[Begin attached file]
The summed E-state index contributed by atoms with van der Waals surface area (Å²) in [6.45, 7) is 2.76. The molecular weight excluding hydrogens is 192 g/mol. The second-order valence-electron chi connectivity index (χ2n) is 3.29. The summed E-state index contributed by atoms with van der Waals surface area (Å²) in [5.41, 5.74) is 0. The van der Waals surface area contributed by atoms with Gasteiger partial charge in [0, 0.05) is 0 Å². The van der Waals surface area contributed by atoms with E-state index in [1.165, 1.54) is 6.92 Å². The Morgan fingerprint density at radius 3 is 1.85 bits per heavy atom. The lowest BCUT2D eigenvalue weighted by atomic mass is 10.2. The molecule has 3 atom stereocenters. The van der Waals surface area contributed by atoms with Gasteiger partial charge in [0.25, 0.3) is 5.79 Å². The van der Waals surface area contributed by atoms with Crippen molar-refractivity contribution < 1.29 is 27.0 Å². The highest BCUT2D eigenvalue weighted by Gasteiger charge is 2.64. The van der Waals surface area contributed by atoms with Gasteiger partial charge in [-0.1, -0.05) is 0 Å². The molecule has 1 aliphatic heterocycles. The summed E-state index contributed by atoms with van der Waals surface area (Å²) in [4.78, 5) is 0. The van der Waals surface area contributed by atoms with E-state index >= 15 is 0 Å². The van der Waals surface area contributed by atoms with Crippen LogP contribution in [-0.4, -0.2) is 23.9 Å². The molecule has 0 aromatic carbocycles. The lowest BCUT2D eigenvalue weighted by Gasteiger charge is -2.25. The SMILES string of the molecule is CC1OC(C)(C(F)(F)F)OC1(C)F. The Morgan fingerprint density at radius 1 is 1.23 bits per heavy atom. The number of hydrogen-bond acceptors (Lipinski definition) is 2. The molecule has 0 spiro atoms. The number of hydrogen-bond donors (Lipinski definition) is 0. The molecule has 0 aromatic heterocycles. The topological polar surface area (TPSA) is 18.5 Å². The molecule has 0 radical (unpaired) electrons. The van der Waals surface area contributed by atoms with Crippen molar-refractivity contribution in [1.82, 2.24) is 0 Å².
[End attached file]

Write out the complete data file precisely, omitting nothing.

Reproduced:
The summed E-state index contributed by atoms with van der Waals surface area (Å²) in [6.45, 7) is 2.76. The molecular weight excluding hydrogens is 192 g/mol. The second-order valence-electron chi connectivity index (χ2n) is 3.29. The summed E-state index contributed by atoms with van der Waals surface area (Å²) in [5.41, 5.74) is 0. The van der Waals surface area contributed by atoms with Gasteiger partial charge in [0, 0.05) is 0 Å². The van der Waals surface area contributed by atoms with E-state index in [1.165, 1.54) is 6.92 Å². The Morgan fingerprint density at radius 3 is 1.85 bits per heavy atom. The lowest BCUT2D eigenvalue weighted by atomic mass is 10.2. The molecule has 3 atom stereocenters. The van der Waals surface area contributed by atoms with Gasteiger partial charge in [0.25, 0.3) is 5.79 Å². The van der Waals surface area contributed by atoms with Crippen molar-refractivity contribution < 1.29 is 27.0 Å². The highest BCUT2D eigenvalue weighted by Gasteiger charge is 2.64. The van der Waals surface area contributed by atoms with Gasteiger partial charge in [-0.1, -0.05) is 0 Å². The molecule has 1 aliphatic heterocycles. The summed E-state index contributed by atoms with van der Waals surface area (Å²) in [4.78, 5) is 0. The van der Waals surface area contributed by atoms with E-state index >= 15 is 0 Å². The van der Waals surface area contributed by atoms with Crippen LogP contribution in [-0.4, -0.2) is 23.9 Å². The molecule has 0 aromatic carbocycles. The lowest BCUT2D eigenvalue weighted by Gasteiger charge is -2.25. The SMILES string of the molecule is CC1OC(C)(C(F)(F)F)OC1(C)F. The Morgan fingerprint density at radius 1 is 1.23 bits per heavy atom. The number of hydrogen-bond acceptors (Lipinski definition) is 2. The molecule has 0 spiro atoms. The number of hydrogen-bond donors (Lipinski definition) is 0. The molecule has 0 aromatic heterocycles. The topological polar surface area (TPSA) is 18.5 Å². The molecule has 0 radical (unpaired) electrons. The van der Waals surface area contributed by atoms with Crippen molar-refractivity contribution in [1.82, 2.24) is 0 Å².